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Dreaming of a tight (but bright) Christmas

2 minute read

Panicking about how you’re going to afford to buy Christmas presents this year? We’ve got the answer… and it’s DIY!

Let’s start with the basics. If you’re the kind of person who usually sends a Christmas card to everyone you’ve ever met, stop right there. Condense your list. Save them for those dearest, but not actually nearest – elderly relatives for whom a card means a great deal, rather than your downstairs neighbour or friends, to whom you can wish a Happy Christmas in person.

Pick up the phone to friends or family the week before Christmas – set aside a weekend afternoon to catch up on timed calls, if need be. A ten-minute chat that starts with, ‘I don’t have long, but I wanted to wish you a lovely Christmas in the absence of a card and see how you were’ should do it.

Let’s talk about making things

If you’re handy in the kitchen, ask friends to save glass jars for you and make some festive treats. I’m making pickled things this year; I’ve got four jars of cucumbers on the go and last year, when I had a garden full of tomato plants, I made endless jars of tomato chutney.

You don’t have to have spent all weekend picking blackberries to make jam, either – just buy a bag of frozen ones (or mixed berries) and work with those. Defrost them first, obviously.

Fudge or shortbread also make great gifts, and because they both keep for ages you can wrap them up nicely (put some foil around the fudge, though) and pop them in the post. Try cardamom, Earl Grey, lemon, or coffee shortbread.

Chocolate fudge with hazelnuts and marshmallows would look pretty and you can leave out the nuts if you’re making it for little ones. (Disclaimer: don’t make this for someone who is allergic to nuts!)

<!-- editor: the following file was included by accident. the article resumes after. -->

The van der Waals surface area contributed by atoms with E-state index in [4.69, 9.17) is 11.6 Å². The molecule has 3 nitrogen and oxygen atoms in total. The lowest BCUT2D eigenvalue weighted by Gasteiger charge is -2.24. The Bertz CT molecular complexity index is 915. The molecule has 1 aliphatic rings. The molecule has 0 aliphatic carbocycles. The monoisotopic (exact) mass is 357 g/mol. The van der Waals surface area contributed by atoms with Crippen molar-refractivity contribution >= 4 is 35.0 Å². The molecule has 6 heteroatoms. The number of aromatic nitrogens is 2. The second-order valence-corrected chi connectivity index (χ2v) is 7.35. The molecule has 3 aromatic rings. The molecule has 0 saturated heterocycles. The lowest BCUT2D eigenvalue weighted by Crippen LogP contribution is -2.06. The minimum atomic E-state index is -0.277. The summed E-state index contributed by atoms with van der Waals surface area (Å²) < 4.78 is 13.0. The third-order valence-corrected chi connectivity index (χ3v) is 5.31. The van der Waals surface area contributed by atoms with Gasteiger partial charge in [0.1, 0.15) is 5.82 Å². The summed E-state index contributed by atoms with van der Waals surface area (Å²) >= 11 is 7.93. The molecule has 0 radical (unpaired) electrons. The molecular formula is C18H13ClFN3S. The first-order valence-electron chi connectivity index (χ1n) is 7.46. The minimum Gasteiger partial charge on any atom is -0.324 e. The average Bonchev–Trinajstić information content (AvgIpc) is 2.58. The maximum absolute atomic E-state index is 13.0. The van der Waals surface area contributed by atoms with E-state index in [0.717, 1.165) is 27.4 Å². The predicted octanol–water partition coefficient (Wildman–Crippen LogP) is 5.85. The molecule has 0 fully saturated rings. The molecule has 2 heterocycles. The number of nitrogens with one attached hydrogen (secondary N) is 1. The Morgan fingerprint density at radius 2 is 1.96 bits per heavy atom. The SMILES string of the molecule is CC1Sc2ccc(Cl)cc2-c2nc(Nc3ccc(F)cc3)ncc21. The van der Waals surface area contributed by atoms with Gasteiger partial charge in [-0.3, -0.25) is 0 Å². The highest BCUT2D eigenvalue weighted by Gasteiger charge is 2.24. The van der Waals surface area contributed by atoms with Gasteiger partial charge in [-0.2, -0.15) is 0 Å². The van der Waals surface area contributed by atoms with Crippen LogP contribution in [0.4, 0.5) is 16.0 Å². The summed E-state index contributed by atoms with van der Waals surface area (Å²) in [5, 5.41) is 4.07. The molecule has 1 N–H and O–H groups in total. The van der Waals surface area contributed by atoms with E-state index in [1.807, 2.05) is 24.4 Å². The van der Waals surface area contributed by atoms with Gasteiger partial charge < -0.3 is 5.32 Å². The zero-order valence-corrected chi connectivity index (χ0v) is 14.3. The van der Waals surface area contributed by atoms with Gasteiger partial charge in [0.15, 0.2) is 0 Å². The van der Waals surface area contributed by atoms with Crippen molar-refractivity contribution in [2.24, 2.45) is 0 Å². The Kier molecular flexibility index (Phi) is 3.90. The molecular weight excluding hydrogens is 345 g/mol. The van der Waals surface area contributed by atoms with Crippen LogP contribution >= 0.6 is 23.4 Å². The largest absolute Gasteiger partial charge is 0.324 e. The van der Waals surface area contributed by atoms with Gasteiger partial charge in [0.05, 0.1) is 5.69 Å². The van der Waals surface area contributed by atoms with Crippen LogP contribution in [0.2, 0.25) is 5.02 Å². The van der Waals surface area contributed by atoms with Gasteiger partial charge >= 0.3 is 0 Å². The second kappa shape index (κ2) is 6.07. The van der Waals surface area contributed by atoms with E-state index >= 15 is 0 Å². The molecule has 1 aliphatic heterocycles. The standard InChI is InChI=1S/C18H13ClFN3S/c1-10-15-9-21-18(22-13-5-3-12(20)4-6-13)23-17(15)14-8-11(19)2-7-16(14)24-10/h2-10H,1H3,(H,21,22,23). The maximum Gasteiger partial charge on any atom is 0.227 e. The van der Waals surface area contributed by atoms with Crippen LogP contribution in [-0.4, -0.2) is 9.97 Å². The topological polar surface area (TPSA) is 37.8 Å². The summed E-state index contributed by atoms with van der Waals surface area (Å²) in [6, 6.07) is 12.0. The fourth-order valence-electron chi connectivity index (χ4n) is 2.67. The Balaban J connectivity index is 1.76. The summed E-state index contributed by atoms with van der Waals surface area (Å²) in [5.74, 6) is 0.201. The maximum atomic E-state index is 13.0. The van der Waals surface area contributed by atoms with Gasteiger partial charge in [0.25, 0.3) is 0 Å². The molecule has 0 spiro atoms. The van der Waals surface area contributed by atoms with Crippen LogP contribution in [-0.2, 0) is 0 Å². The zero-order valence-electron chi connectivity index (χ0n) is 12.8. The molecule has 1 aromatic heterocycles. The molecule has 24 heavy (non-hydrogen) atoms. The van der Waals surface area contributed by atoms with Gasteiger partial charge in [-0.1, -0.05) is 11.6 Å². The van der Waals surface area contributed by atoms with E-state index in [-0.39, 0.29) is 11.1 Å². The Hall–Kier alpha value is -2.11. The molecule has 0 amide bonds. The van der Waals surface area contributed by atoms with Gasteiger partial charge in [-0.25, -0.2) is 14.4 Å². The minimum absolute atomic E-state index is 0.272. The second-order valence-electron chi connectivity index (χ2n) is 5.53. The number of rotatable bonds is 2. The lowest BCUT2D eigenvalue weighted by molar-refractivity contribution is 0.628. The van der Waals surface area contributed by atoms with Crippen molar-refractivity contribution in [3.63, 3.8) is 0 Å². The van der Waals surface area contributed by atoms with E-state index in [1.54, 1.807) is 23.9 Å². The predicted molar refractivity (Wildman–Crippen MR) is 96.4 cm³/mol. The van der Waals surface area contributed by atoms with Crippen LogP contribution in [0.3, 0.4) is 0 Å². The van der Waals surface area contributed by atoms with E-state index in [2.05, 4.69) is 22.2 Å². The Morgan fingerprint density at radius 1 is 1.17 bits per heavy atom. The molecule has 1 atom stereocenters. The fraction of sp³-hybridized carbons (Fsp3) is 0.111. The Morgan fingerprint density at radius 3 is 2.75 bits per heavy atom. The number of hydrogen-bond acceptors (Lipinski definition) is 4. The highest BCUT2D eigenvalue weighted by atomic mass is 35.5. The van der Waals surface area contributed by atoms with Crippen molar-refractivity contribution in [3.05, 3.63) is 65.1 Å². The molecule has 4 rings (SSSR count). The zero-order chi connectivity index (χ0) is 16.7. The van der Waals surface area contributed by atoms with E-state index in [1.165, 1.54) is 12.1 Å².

Are you one of those lucky people who can sew? If so, why not make simple tote bags from nice fabrics? You can source some lovely vintage pieces by the metre on Etsy or eBay. I have an annoying friend who can sew (she’s lovely, but I can’t even put a button on straight so her ability to make stuff is annoying). And every year she makes me a make-up bag, an eye mask, or a lavender sleep pillow thing. What takes her about 10 minutes would take me about three days (while turning the air blue in the process) so if you’ve got the skills, use them!

Give of thyself

If you really are short on time and skills, give vouchers. Not for shops, but for your time after Christmas. If you’ve got siblings with young children, give them babysitting vouchers so they can go out together.

If you have a friend with a dog, do the same. You could offer a three-course Champagne dinner at your place for a friend or boyfriend, or a few lessons in whatever you’re good at. Piano, sewing or another language. In fact, anything goes - it’s Christmas!

Give whilst giving back

One last idea – charity shops. You can’t beat a good browse. You could set aside a day, put on your comfiest trainers, take a snack (remember, you’re being frugal) and look for books in great condition, or records.

What you mustn’t do is fall foul of ‘The Present Guilt Trap’. This is the moment you feel really bad for having only made fudge, pickles or make-up bags..  and then panic and end up spending £400 on the John Lewis website at 1am on 22nd December!

It’s been a tough few years. Give with love, but don’t give away your children’s inheritance. It’s the thought that counts – remember that.

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